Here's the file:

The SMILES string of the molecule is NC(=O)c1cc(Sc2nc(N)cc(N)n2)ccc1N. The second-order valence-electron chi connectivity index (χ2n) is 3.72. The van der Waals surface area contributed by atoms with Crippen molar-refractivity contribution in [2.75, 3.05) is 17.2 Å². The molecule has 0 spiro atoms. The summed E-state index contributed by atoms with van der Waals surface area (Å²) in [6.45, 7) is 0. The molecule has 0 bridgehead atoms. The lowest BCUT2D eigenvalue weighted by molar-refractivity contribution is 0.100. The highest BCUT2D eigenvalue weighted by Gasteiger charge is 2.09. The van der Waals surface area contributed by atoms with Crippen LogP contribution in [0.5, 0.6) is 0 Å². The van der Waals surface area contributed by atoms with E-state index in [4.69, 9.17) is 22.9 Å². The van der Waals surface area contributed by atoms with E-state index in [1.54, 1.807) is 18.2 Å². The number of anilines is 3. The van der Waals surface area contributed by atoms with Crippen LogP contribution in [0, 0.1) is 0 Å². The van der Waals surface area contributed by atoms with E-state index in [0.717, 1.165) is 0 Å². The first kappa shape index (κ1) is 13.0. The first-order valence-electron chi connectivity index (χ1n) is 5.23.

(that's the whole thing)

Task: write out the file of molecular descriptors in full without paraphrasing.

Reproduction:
The SMILES string of the molecule is NC(=O)c1cc(Sc2nc(N)cc(N)n2)ccc1N. The second-order valence-electron chi connectivity index (χ2n) is 3.72. The van der Waals surface area contributed by atoms with Crippen molar-refractivity contribution in [2.75, 3.05) is 17.2 Å². The molecule has 0 spiro atoms. The summed E-state index contributed by atoms with van der Waals surface area (Å²) in [6.45, 7) is 0. The molecule has 0 bridgehead atoms. The lowest BCUT2D eigenvalue weighted by molar-refractivity contribution is 0.100. The highest BCUT2D eigenvalue weighted by Gasteiger charge is 2.09. The van der Waals surface area contributed by atoms with Crippen LogP contribution in [0.5, 0.6) is 0 Å². The van der Waals surface area contributed by atoms with E-state index in [4.69, 9.17) is 22.9 Å². The van der Waals surface area contributed by atoms with E-state index in [1.54, 1.807) is 18.2 Å². The number of anilines is 3. The van der Waals surface area contributed by atoms with Crippen LogP contribution in [0, 0.1) is 0 Å². The van der Waals surface area contributed by atoms with E-state index in [0.717, 1.165) is 0 Å². The first kappa shape index (κ1) is 13.0. The first-order valence-electron chi connectivity index (χ1n) is 5.23.